Waikerie

Waikerie
Town which describes itself as 'The Citrus Centre of Australia'.
Located 177 km north-east from Adelaide and 30 metres above sea level on the Murray River, Waikerie describes itself as 'The Citrus Centre of Australia' partly because it is in the heart of South Australia's rich Riverland district.

It is a small, pleasant town sitting on the cliffs above the Murray River and surrounded by both citrus and extensive stands of stone fruits - apricots, peaches, pears and plums.

The town itself is located a few kilometres off the Sturt Highway. It is worth diverting for the views across the Murray River which has carved its way through the landscape. The water from the Murray has to be pumped up the cliffs to provide the citrus orchards with water.

Prior to European settlement the area was probably inhabited by the Yuyu Aborigines. It is from their language that the town's name derived some sources believing that it means 'many wings or birds' or 'anything that flies'. The river provided abundant food and they lived well off a diet of kangaroos, emus, wombats, goannas, lizards, ducks, turtles, fish, snakes and bird eggs.

The first European into the area was Captain Charles Sturt who, being assigned to solve the great mystery of why so many rivers flowed westward from the Great Dividing Range (often known as the question of whether Australia had an 'inland sea') rowed a whale boat down the Murrumbidgee in late 1829 and reached the junction with the Murray River on 14 January 1830. He continued down Australia's largest river passing the site of modern day Waikerie and commenting on the grandeur of the cliffs in the area. He reached Lake Alexandrina, at the mouth of the river, on 9 February, 1830.

From this point onwards there was always the thought that the Murray River could be used for transportation and access to the western areas of New South Wales and Queensland. However it wasn't until the formal establishment of Goolwa as the port at the mouth of the Murray in the 1850s that this became a reality.

Because of the steepness of the cliffs Waikerie was never seriously considered as a Murray River port. It was not until the 1880s that people started moving into the area. In 1882 W.T. Shepard established the Waikerie station. His son has written: 'A pine hut was then the only building on the spot. Waikerie means 'anything that flies' or is a word that indicates a favourite spot for wildfowl ... he sank and equipped the first well. It is still known as Shephard's Well. He purchased the engine in Melbourne, and the whole concern cost him £1000. The natives called the well Marananga, meaning 'my hand', because the water could be drawn up by hand.

The township was established as an experiment in decentralisation (and partly to solve unemployment in Adelaide) when, in 1894, a readymade town of 281 people arrived in a paddlesteamer. Fortunately the experiment worked. By the end of the first year 3400 vines, 7000 lemon and 6000 stone fruit trees had been planted. By 1910 the township was named Waikerie (after the station) by Governor Bosanquet and by 1914 the farmers were so committed to their success that the first meeting of the Waikerie Co-Operative Fruit Company (later to become the Waikerie Producers Co-Operative) was held. Today the company has one of the largest fruit processing operations in the southern hemisphere.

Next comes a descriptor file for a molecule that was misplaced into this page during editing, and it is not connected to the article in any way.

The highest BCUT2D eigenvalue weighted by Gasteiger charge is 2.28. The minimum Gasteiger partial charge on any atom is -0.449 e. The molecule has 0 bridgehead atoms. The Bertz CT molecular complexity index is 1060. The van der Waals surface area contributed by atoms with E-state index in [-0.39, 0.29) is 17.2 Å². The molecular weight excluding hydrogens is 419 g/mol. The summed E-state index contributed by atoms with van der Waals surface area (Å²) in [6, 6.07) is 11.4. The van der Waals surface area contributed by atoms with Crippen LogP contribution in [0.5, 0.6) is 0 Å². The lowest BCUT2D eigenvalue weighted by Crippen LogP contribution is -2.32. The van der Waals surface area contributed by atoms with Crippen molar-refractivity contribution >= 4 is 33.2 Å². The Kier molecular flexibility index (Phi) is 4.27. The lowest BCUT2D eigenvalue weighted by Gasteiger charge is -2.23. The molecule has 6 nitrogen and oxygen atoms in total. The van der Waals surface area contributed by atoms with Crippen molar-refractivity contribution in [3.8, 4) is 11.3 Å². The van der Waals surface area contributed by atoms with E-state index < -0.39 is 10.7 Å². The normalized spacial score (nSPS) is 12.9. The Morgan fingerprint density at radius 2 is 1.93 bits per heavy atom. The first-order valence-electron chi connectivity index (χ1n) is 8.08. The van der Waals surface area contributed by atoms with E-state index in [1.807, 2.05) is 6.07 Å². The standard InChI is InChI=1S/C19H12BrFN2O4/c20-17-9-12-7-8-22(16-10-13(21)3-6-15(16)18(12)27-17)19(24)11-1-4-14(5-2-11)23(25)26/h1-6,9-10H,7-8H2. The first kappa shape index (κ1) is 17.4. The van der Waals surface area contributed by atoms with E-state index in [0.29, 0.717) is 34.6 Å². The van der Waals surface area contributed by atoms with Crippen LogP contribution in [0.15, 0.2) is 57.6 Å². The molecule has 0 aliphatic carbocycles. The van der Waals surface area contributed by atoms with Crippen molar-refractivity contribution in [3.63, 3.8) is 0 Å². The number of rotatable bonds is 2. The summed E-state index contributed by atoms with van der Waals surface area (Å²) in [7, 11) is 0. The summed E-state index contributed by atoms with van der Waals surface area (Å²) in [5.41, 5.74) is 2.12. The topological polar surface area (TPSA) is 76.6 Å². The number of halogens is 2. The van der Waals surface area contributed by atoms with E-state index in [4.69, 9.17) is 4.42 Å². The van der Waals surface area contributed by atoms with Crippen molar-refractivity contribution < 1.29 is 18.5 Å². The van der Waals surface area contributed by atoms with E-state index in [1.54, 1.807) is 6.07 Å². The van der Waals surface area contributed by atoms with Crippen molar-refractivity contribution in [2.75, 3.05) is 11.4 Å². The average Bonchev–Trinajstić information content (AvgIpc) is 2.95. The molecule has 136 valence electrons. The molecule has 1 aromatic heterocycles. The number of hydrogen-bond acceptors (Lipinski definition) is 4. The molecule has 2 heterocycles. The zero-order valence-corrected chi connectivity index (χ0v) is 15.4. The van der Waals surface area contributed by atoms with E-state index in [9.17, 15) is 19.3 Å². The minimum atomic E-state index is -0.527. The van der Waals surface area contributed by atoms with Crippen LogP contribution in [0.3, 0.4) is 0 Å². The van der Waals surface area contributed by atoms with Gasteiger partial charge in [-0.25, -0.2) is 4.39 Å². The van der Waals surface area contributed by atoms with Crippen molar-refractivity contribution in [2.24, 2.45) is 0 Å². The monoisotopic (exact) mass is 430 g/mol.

Things to see:

The Orange Tree
Located on the Sturt Highway and open seven days a week, The Orange Tree is the ideal place to taste the citrus produce of the local area and to get advice on what to see and where to go. For more information contact (08) 8541 2332.

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The Township and the Scenic Lookout
Waikerie is more interesting than most of the towns along the Murray River. The local council, with a good sense of fun, have provided garbage bins in the shape of oranges to reflect the prevailing local industry. There are also a considerable number of attractive sandstone buildings and, at the top of the main street, is a huge diesel engine in a small park. Particularly impressive, take Goodchild Street off Peake Terrace, is the Scenic Lookout which is perched on top of the cliffs and offers excellent views across the Murray (with the ferry far below) and also of the large chimney which is now protected by order of the National Trust.

Sunlands Pumping Station
Located 10 km north-west of Waikerie the pumping station (worth visiting to appreciate just how important water from the Murray is to the surrounding area) offers excellent views over the surrounding countryside.

Gliders
Waikerie has an international reputation as an ideal gliding centre. The air is dry and the thermals are ideal. It has actually hosted the world gliding competition. For more information contact the local Waikerie Gliding Club on (08) 8541 2644.

Tourist Information Centre
The Orange Tree Sturt Hwy
Waikerie SA 5330
Telephone: (08) 8541 2332
Facsimile: (08) 8541 3141

Kirriemuir Motel
Sturt Hwy
Waikerie SA 5330
Telephone: (08) 8541 2488
Rating: ****

Waikerie Hotel/Motel
McCoy St P.O. Box 194
Waikerie SA 5330
Telephone: (08) 8541 2999
Rating: **

C J Duncan Bed & Breakfast
Nitschke Rd P.O. Box 452
Waikerie SA 5330
Telephone: (08) 8589 3083

Kirriemuir Cabins
Sturt Hwy
Waikerie SA 5330
Telephone: (08) 8541 2488
Rating: ***

Sunlands Caravan Park
Cadell St
Waikerie SA 5330
Telephone: (08) 8541 9073

Waikerie Caravan Park
Peake Tce
Waikerie SA 5330
Telephone: (08) 8541 2651
Rating: ***

Green & Gold Houseboats
27 Harden St
Waikerie SA 5330
Telephone: (08) 8541 2001

Jensta Houseboats
Ramco Rd
Waikerie SA 5330
Telephone: (08) 8541 2757
Facsimile: (08) 8541 2123

Waikerie Hotel/Motel
2 McCoy St
Waikerie SA 5330
Telephone: (08) 8541 2999

Waikerie Pizza House
10 White St
Waikerie SA 5330
Telephone: (08) 8541 2398

Waikerie Cafe
14 McCoy St
Waikerie SA 5330
Telephone: (08) 9541 2162

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